There are still a few foolish schemes still not able to be used. However, the tolerance for intrusive idiocy has gone very much in the wrong direction in the last six years. Six years ago, I was less-likely to have to take my government’s word for it that they weren’t tapping my phone and that it was only because they thought I was a terrorist and talking to someone from overseas. Six years ago, that fracking waste of life oxygen thief Senator Lautenberg wasn’t using “th’ terroriss” as an excuse for wanting the Attorney General to have the power to deprive individual citizens of a fundamental right without having to explain himself to a court. Six years ago, the President had not yet claimed the power to declare US citizens, arrested INSIDE THE US, enemy combatants to be held incommunicado and especially without access to the courts.

    The world has changed, indeed. And many of the unpleasant changes have come from my own government.

    AndyJ:

    Ones liberties must be compromised for the benefits of civilization. Or one can maintain all of their freedoms and enjoy none of the benefits..

    I’ll stifle my initial response to this statement out of my respect for our host and his desire that his guestskeep it civil on his site.

    That being said, please tell me where I can go where I can maintain all of my freedoms and enjoy none of the dubious benefits of your notions of civilization. The “civilization” that demands that peaceable adults submit to such intrusions is not worthy of the name.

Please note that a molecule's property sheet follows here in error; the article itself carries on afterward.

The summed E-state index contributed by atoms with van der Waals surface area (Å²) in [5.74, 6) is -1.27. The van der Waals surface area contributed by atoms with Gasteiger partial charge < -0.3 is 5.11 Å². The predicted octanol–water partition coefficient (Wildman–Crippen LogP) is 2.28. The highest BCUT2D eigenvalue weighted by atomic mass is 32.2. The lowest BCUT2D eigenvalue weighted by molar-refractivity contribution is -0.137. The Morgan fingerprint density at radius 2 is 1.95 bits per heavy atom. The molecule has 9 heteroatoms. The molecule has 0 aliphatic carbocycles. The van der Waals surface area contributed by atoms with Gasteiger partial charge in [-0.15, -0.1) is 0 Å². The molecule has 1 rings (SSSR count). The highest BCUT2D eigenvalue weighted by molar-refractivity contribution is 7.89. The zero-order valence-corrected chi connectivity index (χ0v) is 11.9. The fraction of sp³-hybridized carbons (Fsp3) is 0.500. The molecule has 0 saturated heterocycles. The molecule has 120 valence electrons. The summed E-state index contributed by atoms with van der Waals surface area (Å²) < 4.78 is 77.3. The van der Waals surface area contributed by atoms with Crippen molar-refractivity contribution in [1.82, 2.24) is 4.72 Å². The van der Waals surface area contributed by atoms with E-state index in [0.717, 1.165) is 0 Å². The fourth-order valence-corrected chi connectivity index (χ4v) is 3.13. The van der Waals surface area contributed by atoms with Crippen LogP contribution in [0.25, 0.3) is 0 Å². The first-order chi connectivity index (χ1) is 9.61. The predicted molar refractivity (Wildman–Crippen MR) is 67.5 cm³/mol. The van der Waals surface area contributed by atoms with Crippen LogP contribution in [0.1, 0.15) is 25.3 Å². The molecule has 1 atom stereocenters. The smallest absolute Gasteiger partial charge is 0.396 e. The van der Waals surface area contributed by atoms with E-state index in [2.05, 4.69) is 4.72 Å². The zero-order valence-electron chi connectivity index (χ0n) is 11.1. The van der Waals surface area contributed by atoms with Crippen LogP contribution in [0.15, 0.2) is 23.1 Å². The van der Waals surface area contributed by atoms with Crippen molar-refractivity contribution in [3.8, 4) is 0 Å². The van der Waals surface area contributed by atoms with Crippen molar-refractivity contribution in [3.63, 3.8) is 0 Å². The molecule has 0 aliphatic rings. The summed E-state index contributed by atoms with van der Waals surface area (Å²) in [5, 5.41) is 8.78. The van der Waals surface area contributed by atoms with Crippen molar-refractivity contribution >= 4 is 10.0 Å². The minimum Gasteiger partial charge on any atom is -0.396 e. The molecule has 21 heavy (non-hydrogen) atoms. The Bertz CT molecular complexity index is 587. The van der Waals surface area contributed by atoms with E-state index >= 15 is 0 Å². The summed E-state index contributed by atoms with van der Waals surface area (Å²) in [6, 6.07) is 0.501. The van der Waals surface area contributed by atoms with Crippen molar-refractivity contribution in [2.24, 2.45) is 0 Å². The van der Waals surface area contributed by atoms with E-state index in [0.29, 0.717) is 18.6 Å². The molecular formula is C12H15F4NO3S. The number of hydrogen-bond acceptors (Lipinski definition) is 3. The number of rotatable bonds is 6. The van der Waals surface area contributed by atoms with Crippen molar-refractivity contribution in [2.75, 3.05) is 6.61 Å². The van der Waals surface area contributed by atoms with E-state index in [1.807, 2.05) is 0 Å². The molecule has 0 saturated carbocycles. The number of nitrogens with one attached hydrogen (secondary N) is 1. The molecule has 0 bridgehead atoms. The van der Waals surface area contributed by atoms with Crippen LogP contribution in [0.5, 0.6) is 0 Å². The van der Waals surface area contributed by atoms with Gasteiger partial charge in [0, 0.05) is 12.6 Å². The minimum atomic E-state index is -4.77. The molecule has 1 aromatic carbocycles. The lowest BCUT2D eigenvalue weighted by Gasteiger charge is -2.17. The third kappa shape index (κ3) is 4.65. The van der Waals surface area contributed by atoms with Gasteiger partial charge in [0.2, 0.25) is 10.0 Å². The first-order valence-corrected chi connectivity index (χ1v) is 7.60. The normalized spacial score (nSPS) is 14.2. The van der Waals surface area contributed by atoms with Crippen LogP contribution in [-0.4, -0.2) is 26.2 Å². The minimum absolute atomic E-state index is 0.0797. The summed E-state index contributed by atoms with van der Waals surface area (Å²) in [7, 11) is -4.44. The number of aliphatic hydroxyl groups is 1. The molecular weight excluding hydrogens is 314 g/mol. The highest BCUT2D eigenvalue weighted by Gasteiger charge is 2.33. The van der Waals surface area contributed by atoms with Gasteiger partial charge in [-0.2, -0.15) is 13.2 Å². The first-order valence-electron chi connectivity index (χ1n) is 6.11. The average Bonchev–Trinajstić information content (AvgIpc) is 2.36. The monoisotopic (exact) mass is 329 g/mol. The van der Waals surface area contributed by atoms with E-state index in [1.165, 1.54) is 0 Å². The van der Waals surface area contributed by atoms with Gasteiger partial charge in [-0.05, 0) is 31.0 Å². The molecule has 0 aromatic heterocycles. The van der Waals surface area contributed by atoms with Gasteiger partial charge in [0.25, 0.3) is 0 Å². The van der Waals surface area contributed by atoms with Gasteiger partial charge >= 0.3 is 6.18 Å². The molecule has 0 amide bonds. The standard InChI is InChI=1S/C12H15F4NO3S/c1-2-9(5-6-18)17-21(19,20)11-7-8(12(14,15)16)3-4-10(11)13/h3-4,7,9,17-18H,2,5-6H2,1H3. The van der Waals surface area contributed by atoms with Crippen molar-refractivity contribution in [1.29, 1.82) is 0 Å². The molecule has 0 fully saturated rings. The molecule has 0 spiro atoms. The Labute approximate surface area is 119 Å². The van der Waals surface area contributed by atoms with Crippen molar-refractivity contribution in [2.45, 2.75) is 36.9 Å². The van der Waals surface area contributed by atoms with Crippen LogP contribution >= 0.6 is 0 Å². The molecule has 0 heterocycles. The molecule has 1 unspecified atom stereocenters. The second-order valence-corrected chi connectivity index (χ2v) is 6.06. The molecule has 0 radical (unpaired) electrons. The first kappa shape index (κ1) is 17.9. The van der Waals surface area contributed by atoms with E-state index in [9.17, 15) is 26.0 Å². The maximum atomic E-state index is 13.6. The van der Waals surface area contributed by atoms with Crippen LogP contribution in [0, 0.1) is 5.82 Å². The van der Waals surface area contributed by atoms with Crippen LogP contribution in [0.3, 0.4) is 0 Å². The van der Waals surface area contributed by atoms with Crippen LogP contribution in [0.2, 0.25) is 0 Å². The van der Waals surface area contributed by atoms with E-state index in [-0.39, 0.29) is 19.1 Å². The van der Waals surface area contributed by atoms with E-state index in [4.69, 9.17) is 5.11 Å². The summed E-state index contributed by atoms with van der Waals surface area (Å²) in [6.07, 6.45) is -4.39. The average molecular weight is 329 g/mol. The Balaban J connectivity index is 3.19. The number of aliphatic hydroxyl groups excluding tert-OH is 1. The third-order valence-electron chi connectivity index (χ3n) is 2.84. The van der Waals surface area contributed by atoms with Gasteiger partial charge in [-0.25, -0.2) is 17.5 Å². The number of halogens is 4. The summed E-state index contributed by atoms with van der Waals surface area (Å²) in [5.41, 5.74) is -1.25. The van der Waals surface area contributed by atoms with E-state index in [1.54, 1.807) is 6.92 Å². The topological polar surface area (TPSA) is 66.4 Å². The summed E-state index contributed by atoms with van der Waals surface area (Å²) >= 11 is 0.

• Pa Annoyed

    Guy,

    I don’t think you should shut up altogether about this sort of stuff. But if you want the message to get through, you need to think about maintaining perspective and proportionality.

    One thing that I know for a fact does put people off libertarians is the perception that they are paranoids who consider every tiny infraction of liberty as ushering in Orwellian police-state oppression brought about by power-mad bureaucrat wanna-be dictators obsessed by control. You might well be right in the long run, but it looks to most people like looney-tunes conspiracy theories. The fact that Gerry Adams of all people was questioned at an airport is not evidence of the coming Reich.

    “Bureaucracy is inefficient” people will buy, “politicians practice to deceive” is a virtual truism, “all this airport security is ineffective” is something you can persuade them of, and “the response to terrorism is inappropriate” is a side in a widespread debate.

    But when you start casting scorn on the idea that there might be people we really don’t want to let in to our countries, and suggesting that terrorism is a manufactured nightmare the authorities are deliberately using to stampede us into surrendering our liberties, you’re going a mite too fast for most people. You have to maintain some rhetorical separation between totalitarian regimes that really are police states, and worrying tendencies in that direction in our pretty liberal ones. Because interfering and annoying as they are, anybody living in them can see that they’re not Stalinist Russia.